RADIOHEAD: I can feel the hills exploding
Sorry about the break in posting these past few days. I was on a fishing trip in (Slower Lower) Delaware. Between that and my upcoming move (check in the next few days for a post about my favorite Omaha/Nebraska music), I'm going to be pretty pressed for time. I'll try to post often in the next couple of days while I can, but if you notice a lull in posting for a week or so, don't give up on me. I'll be back for sure.
For now, I'd like to spend tonight closing off that Radiohead trilogy of b-sides posting I started a few weeks back. For this final installment, I decided to include a few collaborations by Thom Yorke outside of the band. Even though the rest of Radiohead don't play on these tracks, I think they all maintain the band's basic aesthetic: dour, quirky, and a little upsetting in a creepy, guy-in-your-bushes kind of way.
I Am a Wicked Child: A Radiohead Compilation (v.3)
13. "Maquiladora": If you've been following the whole CD concept of this b-sides collection I've been posting, this is a nice follow up to track 12, "Palo Alto." A BENDS-era bonus track from the "High and Dry" single, this one packs in all the stadium guitar heroics of that record, before the band's songwriting turned inward and more daring (or, in some folks' opinion, more pretentious). Fans of Jeff Buckley will love this, while fans of Ours will realize that this is that band's whole agenda encapsulated in 3 minutes. That guy wishes he could sound this much like JB.
14. "Lewis (Mistreated)": I really hate parentheticals in song titles. Just name the song one thing and be done with it. Of course, Radiohead gave that idea a huge "fuck off" on the HAIL TO THE THIEF album, where each song has two titles. Anyway, regardless of that transgression, this old number from the "My Iron Lung" EP was one of the early songs that got me into the band.
15. "I Am a Wicked Child": This mellow, funky little blues number was a castoff from the aforementioned THIEF album, and appeared on the excellent "Go to Sleep" single. Check out the lyrics and tell me this couldn't have been on one of those classic Harry Smith anthologies in a more skeletal form. No idea who plays the harmonica here, so if anyone knows, drop a line in the comments section.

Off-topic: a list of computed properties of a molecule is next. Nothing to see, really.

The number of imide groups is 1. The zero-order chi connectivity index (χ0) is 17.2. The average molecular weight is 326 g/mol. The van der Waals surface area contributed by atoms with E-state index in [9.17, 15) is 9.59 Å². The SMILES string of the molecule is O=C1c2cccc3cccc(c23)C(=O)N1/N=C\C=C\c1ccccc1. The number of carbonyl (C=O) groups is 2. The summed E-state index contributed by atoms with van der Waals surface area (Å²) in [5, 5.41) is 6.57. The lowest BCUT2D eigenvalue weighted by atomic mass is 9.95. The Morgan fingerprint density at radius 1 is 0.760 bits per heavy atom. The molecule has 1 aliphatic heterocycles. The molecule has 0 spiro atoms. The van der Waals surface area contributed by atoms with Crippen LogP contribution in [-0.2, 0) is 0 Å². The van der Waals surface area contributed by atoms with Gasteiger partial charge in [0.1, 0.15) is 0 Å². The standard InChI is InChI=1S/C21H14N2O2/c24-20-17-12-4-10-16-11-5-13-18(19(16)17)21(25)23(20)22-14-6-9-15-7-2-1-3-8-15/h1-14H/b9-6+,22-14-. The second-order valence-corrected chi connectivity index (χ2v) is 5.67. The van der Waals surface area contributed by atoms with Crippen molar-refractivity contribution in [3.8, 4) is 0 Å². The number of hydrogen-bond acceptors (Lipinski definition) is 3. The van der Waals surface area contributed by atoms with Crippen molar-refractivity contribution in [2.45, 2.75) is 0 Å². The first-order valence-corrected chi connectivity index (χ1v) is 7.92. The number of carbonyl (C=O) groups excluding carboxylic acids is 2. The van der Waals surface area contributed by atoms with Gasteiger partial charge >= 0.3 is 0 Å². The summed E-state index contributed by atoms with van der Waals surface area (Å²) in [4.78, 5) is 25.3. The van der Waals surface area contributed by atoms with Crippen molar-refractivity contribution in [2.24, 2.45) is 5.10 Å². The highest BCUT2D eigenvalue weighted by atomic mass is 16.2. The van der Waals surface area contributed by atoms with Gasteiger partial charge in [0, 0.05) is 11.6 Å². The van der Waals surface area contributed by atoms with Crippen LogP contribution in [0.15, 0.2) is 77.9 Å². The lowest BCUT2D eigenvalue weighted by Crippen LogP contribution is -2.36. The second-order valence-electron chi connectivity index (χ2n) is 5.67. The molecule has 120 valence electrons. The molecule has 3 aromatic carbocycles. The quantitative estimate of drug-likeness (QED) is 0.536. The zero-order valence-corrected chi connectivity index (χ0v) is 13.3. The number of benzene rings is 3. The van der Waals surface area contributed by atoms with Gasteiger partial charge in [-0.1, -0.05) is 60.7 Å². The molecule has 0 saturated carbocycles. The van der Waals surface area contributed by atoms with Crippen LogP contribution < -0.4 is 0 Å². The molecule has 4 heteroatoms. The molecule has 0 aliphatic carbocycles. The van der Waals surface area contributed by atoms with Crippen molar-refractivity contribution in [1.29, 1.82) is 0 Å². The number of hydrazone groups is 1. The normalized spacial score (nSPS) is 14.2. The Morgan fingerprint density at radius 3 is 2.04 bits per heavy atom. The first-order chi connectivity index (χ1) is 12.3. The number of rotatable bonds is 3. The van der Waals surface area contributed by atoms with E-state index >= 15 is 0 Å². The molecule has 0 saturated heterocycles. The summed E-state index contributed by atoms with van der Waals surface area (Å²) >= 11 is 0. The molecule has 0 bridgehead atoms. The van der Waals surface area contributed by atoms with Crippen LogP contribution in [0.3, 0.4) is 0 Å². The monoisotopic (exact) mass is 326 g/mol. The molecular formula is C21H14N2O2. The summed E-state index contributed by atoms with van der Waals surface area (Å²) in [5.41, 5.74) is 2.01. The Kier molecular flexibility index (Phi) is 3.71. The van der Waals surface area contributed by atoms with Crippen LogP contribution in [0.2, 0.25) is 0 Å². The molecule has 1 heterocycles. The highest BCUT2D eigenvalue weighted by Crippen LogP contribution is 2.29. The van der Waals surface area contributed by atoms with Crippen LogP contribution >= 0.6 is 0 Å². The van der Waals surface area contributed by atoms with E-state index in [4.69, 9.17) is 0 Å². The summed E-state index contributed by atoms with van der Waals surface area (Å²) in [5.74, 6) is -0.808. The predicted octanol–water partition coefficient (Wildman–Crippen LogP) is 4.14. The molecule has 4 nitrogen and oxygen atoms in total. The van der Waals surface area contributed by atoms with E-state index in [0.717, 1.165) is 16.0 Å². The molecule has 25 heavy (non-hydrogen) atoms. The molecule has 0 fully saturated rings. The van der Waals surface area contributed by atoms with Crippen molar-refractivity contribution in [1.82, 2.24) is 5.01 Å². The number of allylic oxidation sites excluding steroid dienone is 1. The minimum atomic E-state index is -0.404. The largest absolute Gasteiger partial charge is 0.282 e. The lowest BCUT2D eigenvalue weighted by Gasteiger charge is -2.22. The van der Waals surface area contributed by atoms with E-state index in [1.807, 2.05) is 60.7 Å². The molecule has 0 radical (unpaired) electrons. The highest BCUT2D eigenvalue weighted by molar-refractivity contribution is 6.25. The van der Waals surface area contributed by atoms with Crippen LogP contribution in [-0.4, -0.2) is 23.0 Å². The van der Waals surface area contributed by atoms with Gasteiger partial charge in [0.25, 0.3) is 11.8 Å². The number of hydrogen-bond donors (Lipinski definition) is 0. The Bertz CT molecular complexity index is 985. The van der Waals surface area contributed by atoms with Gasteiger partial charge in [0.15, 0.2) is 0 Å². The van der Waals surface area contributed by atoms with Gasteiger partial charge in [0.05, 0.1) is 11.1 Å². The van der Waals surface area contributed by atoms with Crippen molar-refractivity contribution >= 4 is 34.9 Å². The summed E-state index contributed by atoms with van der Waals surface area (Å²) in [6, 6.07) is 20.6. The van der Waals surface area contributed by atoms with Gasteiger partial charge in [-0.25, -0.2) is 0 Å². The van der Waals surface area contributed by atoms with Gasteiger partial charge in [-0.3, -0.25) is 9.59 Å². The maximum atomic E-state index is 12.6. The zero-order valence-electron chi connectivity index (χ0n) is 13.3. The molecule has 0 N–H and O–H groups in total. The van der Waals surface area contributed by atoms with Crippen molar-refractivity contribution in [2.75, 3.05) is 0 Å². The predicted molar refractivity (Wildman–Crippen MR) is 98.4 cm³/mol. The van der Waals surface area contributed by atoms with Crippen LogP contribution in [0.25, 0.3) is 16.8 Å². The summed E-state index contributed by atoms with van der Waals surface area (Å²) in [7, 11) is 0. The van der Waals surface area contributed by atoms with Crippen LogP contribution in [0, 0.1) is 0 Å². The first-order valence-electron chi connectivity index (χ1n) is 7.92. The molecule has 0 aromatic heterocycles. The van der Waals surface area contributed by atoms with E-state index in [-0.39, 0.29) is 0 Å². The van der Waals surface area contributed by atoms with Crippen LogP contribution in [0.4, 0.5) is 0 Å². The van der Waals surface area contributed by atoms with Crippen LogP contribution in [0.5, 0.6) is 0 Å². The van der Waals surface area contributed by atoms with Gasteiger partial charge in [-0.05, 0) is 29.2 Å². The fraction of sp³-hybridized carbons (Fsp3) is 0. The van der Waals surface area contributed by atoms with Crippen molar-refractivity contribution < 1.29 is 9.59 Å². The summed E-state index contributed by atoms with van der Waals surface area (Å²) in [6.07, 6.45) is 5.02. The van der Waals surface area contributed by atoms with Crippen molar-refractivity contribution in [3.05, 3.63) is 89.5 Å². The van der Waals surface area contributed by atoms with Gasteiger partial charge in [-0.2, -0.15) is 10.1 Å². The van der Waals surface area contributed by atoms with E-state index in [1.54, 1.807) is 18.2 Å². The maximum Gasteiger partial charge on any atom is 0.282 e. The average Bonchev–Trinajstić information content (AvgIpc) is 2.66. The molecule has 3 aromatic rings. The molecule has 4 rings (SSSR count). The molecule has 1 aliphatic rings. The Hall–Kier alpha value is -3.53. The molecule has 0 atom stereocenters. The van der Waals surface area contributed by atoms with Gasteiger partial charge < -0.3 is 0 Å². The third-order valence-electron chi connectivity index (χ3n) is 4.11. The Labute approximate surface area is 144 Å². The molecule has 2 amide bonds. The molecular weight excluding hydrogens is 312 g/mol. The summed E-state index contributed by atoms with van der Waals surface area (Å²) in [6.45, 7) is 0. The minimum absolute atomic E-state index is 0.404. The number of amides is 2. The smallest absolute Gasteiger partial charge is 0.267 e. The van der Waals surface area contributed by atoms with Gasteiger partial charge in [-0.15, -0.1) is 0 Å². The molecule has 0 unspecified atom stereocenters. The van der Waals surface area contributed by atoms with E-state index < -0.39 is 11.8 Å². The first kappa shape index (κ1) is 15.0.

16. "This Mess We're In": The first of three collaborations tonight, this track features Thom Yorke singing with PJ Harvey on her STORIES FROM THE CITY, STORIES BY THE SEA album. This track just oozes sex, not something Yorke has been noted for too often. A shame really... anyone ever heard Radiohead's live cover of the Carly Simon/James Bond anthem "Nobody Does it Better'? That's hot shit.
17. "I've Seen it All": Here, Yorke shares vocal duties with Bjork, on a song from her soundtrack to Lars Von Trier's incredibly depressing DANCER IN THE DARK (Bjork's soundtrack is actually called SELMASONGS). In the film, Yorke's vocal part is sung by Peter Stormare, but you can't fault Bjork for following her muse and going with the Radiohead singer for her recording. This Meeting of the Freaks is a soaringly sad meditation from a person coming to terms with permanantly losing their vision, as Bjork's Selma does in the film. The lyrics are absolutely killer:
Bjork: "What about China? Have you seen the Great Wall?"
Yorke: "All walls are great if the roof doesn't fall."
Yorke: "You've never been to Niagra Falls?"
Bjork: "I have seen water. It's water, that's all."
18. "Rabbit in Your Headlights (Underdog Mix)": The original version of this track, an incredible pairing of turntable genius DJ Shadow with Yorke, appears on U.N.K.L.E.'s PSYENCE FICTION album. This remix - from the "Rabbit" EP - is a pretty different take on the song, but Underdog still evokes Shadow's dark, stalking ambience. Radiohead were obviously fans of Shadow's ENDTRODUCING album, and Yorke worked with the DJ before the release of his band's OK COMPUTER album. If you have any doubts of this influence, you only have to listen to that album's opener, "Airbag," to hear what I'm talking about. (Trivia: the dialogue snippet at the end of this track, as far as I can tell, is from the Tim Robbins movie "Jacob's Ladder." Please let me know if I'm wrong on this one.)